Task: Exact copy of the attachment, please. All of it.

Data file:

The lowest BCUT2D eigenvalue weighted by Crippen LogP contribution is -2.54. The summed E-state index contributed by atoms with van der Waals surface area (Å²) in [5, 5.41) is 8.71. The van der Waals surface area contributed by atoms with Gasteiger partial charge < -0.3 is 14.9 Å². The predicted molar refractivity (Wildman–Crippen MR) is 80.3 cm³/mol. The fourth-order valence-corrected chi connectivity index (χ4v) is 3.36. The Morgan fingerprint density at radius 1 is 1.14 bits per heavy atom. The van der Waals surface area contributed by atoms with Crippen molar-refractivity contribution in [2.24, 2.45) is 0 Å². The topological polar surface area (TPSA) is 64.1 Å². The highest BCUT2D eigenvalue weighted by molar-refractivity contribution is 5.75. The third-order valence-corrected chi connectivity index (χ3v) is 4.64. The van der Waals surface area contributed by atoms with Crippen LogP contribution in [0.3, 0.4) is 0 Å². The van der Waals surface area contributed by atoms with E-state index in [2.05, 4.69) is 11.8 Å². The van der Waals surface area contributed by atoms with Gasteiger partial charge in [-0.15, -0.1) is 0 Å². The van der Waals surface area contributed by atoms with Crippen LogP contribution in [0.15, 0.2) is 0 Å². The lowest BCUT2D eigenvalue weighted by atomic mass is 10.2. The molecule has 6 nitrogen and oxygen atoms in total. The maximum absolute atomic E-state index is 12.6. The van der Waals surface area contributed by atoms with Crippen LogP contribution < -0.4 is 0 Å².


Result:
The lowest BCUT2D eigenvalue weighted by Crippen LogP contribution is -2.54. The summed E-state index contributed by atoms with van der Waals surface area (Å²) in [5, 5.41) is 8.71. The van der Waals surface area contributed by atoms with Gasteiger partial charge < -0.3 is 14.9 Å². The predicted molar refractivity (Wildman–Crippen MR) is 80.3 cm³/mol. The fourth-order valence-corrected chi connectivity index (χ4v) is 3.36. The Morgan fingerprint density at radius 1 is 1.14 bits per heavy atom. The van der Waals surface area contributed by atoms with Crippen molar-refractivity contribution in [2.24, 2.45) is 0 Å². The topological polar surface area (TPSA) is 64.1 Å². The highest BCUT2D eigenvalue weighted by molar-refractivity contribution is 5.75. The third-order valence-corrected chi connectivity index (χ3v) is 4.64. The van der Waals surface area contributed by atoms with Crippen LogP contribution in [0.3, 0.4) is 0 Å². The van der Waals surface area contributed by atoms with E-state index in [2.05, 4.69) is 11.8 Å². The van der Waals surface area contributed by atoms with Gasteiger partial charge in [-0.15, -0.1) is 0 Å². The van der Waals surface area contributed by atoms with Crippen LogP contribution in [0.15, 0.2) is 0 Å². The lowest BCUT2D eigenvalue weighted by atomic mass is 10.2. The molecule has 6 nitrogen and oxygen atoms in total. The maximum absolute atomic E-state index is 12.6. The van der Waals surface area contributed by atoms with Crippen LogP contribution < -0.4 is 0 Å².